No, we're not really having a party. Not anytime soon, anyway. But I got your attention, right?
I promised a post on using both the plural and the possessive with surnames. And you've waited with bated breath. So here it is. Now, why does the title of this post have s' at the end?
First of all, it's plural. Hence the "s." There are three of us Conklins (four if you include the dog). One Conklin; four Conklins. (Please see my previous post for more on this.)
Second, it's possessive. Hence the apostrophe. "How is it possessive?" you might ask. "There's nothing after Conklins' to show what they possess." True. But what is implied is that the party is at the Conklins' house, which they in fact possess (or possess in part, anyway -- the bank that owns the majority of it rarely holds parties there. Having too much fun crunching numbers, I guess. Or counting their (our) money.).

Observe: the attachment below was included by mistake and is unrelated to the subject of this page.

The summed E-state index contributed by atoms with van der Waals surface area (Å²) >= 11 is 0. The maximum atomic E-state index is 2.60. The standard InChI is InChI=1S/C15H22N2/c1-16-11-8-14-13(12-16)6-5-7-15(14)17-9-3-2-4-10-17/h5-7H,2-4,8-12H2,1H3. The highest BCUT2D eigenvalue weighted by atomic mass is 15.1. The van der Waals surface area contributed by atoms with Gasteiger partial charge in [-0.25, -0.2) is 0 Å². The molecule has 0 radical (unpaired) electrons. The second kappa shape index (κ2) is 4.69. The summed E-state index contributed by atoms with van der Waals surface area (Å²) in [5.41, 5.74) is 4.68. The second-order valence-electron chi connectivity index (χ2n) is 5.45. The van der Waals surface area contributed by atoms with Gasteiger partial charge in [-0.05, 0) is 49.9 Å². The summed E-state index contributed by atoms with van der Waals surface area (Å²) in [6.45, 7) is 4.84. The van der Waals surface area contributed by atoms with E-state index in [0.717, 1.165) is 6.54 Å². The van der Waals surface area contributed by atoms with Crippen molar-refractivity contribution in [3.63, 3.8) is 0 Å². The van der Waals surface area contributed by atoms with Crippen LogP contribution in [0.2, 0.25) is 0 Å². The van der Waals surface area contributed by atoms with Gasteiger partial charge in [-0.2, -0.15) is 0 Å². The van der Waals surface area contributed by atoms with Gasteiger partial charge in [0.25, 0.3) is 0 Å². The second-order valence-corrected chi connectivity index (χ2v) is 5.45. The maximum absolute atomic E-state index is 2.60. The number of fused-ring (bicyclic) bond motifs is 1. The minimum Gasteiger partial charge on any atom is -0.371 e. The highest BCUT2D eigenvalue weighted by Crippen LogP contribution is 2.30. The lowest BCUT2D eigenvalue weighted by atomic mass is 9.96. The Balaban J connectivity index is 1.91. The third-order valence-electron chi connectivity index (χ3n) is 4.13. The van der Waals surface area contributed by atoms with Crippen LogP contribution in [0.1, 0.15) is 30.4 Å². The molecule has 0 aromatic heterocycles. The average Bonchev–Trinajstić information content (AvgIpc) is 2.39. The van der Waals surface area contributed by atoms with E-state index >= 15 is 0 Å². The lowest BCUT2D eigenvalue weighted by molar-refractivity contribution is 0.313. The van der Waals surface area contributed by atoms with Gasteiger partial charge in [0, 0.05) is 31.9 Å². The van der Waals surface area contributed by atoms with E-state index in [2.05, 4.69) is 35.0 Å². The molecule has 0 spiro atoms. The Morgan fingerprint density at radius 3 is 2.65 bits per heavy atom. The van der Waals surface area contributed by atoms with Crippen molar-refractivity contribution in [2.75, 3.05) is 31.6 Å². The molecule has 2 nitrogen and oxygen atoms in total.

So, are we clear? The only time you need an apostrophe with your surname is to show possession, as above. Although, come to think of it, you could also use an apostrophe to make a surname a contraction: That Conklin's a genius. In which case the apostrophe comes before the "s" because you're talking about only one of the Conklins (the dog, of course). Let's just not use that one too often, OK?